My research examines why some smallholder farmers in the Brazilian Amazon are leaving agriculture and migrating large urban centers, and then returning to rural and peri-urban areas. My secondary research question explores to what extent identification with rural lifeways may play a part in influencing return migration. To understand why smallholders migrate, I studied migrants in three communities in the Tapajós National Forest (FLONA), in Pará, and a recently formed neighborhood of former agriculturalists from the FLONA on the outskirts of Alter do Chão, a peri-urban community. I used a mixed methods research methodology to gather my data.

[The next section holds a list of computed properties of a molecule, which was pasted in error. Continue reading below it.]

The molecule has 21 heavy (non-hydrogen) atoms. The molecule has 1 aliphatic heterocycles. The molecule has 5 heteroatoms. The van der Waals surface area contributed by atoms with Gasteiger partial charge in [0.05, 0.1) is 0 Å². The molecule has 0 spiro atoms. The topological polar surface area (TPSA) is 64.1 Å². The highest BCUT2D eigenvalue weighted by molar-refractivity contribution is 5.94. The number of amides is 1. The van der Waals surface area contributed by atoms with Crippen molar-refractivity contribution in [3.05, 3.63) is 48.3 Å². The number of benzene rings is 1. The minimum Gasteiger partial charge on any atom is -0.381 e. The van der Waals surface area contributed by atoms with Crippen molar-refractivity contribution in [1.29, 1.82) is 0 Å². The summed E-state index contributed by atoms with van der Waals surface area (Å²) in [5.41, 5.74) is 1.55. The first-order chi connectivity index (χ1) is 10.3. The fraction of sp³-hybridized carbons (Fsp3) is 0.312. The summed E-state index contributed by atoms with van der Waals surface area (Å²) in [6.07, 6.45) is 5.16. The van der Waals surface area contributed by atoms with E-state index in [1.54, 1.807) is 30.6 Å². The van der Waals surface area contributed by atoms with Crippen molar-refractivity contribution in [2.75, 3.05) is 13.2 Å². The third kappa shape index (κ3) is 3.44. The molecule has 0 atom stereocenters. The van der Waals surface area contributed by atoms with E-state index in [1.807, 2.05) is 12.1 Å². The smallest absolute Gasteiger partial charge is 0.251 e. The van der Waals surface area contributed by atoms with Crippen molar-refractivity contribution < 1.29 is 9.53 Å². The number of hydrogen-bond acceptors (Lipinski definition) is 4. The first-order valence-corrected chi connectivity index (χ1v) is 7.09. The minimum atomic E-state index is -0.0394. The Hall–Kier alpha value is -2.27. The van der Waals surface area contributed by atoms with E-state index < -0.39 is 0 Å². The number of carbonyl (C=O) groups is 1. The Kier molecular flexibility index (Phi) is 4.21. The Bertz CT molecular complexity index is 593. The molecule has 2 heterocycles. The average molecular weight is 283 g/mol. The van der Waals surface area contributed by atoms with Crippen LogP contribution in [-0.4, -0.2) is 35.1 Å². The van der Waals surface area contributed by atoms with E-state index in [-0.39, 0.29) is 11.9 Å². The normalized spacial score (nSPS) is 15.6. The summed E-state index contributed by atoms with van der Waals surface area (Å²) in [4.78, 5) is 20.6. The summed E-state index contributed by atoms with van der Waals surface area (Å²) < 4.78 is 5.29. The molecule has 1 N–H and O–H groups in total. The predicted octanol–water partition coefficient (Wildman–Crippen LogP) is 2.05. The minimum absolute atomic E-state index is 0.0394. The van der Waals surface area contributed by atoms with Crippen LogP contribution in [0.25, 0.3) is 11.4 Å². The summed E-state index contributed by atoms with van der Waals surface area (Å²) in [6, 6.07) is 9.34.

My informants cited the hope of finding employment and furthering their educations as the primary pull factors to urban centers Lack of basic infrastructure was the primary push factor for leaving the countryside. Return migrants cited lack of satisfactory employment opportunities, violence and poor quality of life as the primary push factors for leaving the cities. Pull factors to rural areas included quality of life, education and employment. While the most popular destinations for return migrants have superior infrastructure and economies, most return migrants' incomes had either remained stagnant or deteriorated, however the majority felt that their quality of life was significantly improved in rural areas.